Canada’s third-largest bank has an alluring new 4-year fixed rate. It’s the nation’s lowest 4-year fixed since December 2017.
But that’s not the most interesting part.
This marks the first time in our recollection that a major bank has widely advertised an online-only special and the industry’s best-discounted rate. It’s somewhat of a milestone in rate transparency, one inspired by consumers’ ever-increasing desire to research and transact online.
Scotia’s offer comes in two flavours: fully “digital” and traditional (these are our labels, not the bank’s).
Digital: This is Scotiabank’s fully online eHOME mortgage. It has a 2.74% rate for borrowers who prefer a fast, completely web-based experience. It’s for purchase financing only. (Here’s the Spy’s review of Scotia’s eHOME mortgage.)
Traditional: This is the bank’s traditional experience. It’s more full-service with one-on-one advice and extra perks. Clients can apply through a branch or Home Financing Advisor and the rate is 2.79%.
Why apply through a Scotiabank Advisor? Here are three reasons:
- You are renewing, refinancing or switching to Scotia from another lender
- You prefer a one-on-one, in-person relationship and advice from a banker
- You need a 120-day rate hold (eHOME has a 90-day hold)
It’s worth adding that all eHOME mortgages also come with a free appraisal up to $300.
How a 4-year Fixed Stacks Up
Four-year mortgages have been all but forgotten given their unattractive pricing. But that’s now changed.
A 4-fixed has a key advantage versus a traditional 5-year: flexibility. That flexibility means you can renegotiate your mortgage one year sooner, reducing the odds of paying a big interest rate differential penalty if you break the mortgage early.
Statistically, most borrowers discharge or renegotiate their mortgage by year four. Few consumers take that seriously enough, but they should. IRD penalties can bring a tear to your eye, and they’re the main knock against big-bank mortgages.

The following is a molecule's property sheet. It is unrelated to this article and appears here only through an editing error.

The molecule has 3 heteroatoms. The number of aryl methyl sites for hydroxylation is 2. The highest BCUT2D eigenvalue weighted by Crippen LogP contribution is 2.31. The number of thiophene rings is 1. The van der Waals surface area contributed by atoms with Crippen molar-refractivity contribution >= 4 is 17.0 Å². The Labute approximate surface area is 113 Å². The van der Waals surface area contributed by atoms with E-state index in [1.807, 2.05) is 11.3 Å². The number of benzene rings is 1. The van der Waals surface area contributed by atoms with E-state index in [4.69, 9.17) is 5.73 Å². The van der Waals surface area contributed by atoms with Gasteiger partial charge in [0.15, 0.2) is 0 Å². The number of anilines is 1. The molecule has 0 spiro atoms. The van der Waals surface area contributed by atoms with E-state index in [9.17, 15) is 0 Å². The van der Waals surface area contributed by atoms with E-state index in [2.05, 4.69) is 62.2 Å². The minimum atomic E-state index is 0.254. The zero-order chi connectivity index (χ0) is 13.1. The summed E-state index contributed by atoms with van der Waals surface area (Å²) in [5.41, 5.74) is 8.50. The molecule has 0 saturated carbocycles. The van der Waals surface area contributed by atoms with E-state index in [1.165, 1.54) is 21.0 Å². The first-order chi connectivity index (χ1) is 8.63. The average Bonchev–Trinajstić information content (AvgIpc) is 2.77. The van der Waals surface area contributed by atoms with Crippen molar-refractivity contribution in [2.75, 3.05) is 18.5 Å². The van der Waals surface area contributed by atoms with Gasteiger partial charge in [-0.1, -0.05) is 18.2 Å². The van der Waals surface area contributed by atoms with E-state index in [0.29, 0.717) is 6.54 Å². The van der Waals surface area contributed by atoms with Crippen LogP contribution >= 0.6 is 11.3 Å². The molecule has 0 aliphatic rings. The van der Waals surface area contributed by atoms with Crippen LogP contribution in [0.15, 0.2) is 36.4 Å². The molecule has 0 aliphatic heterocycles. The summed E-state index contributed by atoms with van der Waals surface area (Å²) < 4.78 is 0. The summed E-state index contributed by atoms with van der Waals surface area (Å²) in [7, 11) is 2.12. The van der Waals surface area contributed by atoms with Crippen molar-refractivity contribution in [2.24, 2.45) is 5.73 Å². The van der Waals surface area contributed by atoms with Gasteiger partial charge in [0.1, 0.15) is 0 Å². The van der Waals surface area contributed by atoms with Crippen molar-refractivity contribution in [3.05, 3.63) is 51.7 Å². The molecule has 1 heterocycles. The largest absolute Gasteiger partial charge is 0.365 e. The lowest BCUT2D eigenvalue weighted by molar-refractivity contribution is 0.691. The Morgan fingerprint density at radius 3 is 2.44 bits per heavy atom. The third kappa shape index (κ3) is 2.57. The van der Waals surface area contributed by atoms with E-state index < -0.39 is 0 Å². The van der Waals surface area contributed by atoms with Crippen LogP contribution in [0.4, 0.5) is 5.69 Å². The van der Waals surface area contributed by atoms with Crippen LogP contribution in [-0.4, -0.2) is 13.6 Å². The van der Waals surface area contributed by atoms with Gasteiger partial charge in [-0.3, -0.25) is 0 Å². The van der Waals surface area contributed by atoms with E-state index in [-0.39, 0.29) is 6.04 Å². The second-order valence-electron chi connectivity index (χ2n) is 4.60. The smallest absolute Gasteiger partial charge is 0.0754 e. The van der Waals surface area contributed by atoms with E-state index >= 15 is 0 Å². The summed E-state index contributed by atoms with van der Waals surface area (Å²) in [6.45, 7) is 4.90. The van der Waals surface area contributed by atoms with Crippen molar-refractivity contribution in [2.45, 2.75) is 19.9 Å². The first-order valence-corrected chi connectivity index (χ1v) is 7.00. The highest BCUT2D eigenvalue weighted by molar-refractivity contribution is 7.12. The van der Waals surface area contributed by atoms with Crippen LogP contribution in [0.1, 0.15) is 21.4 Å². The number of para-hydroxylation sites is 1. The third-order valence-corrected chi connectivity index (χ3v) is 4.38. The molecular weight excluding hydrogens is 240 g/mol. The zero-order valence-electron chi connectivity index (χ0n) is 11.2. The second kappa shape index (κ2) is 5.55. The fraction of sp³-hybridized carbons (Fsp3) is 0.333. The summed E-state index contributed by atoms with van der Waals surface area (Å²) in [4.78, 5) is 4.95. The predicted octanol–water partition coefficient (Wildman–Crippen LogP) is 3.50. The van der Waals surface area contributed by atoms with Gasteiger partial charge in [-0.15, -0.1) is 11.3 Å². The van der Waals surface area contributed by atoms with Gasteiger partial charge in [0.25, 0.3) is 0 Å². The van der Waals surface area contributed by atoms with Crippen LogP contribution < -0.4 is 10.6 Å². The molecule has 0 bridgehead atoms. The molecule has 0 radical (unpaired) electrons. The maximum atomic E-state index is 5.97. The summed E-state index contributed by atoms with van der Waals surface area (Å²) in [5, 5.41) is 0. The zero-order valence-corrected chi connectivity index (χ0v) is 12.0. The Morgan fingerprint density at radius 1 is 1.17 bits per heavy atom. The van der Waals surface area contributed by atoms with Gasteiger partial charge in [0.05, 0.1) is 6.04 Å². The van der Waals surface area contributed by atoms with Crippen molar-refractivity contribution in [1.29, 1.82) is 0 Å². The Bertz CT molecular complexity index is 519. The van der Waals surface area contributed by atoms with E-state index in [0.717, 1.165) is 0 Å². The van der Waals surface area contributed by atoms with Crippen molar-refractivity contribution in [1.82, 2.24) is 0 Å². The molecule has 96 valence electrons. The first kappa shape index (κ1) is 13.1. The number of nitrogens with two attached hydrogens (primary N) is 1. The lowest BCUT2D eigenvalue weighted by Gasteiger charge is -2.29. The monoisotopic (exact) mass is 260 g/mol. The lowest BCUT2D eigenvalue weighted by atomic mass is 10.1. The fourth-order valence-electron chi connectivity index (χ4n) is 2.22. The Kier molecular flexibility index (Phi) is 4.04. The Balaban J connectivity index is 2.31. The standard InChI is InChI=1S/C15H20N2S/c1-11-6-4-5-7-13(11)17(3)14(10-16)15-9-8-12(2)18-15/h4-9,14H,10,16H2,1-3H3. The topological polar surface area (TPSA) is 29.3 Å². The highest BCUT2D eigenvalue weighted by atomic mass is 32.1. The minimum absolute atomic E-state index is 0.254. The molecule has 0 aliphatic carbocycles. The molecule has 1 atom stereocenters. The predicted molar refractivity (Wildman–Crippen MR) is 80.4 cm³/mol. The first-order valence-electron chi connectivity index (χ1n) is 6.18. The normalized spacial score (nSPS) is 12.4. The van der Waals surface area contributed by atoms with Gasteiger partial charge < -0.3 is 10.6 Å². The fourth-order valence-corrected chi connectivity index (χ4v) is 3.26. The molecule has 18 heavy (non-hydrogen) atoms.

A four-year also lets you reset your rate sooner if borrowing costs fall, which is the market’s consensus for the next few years. (Conversely, a 5-year may be preferable if your time machine confirms that rates will be higher in 2024.)
The Bigger Picture
Major banks have never widely promoted lower-than-branch rates specifically for people who apply online.
From a consumer viewpoint, this spells an exciting evolution in mortgage pricing. It gives us greater hope that online rates will be advertised with more openness in the future (akin to an “everyday low pricing” model).
Imagine a time where all of a big bank’s best offers are plain to see. That would be a sea change in approach for Canada’s largest lenders. They sell mortgages through multiple channels, all of which they have to keep happy and competitive. But the obvious shift towards online mortgage shopping is forcing a change in strategy.
Canadians now spend more time on their phones than watching TV. Banks know they must attract consumer attention online. And they know customers demand (not just prefer, but demand) rate transparency.
Anything less aggravates mortgage consumers because it requires more effort to compare and negotiate deals. It’s refreshing to see banks starting to gear their processes and marketing accordingly, and Scotia is the clear leader among the Big 6.
Perhaps we’re just dreamers, but this new Scotiabank promotion could well mark a new era.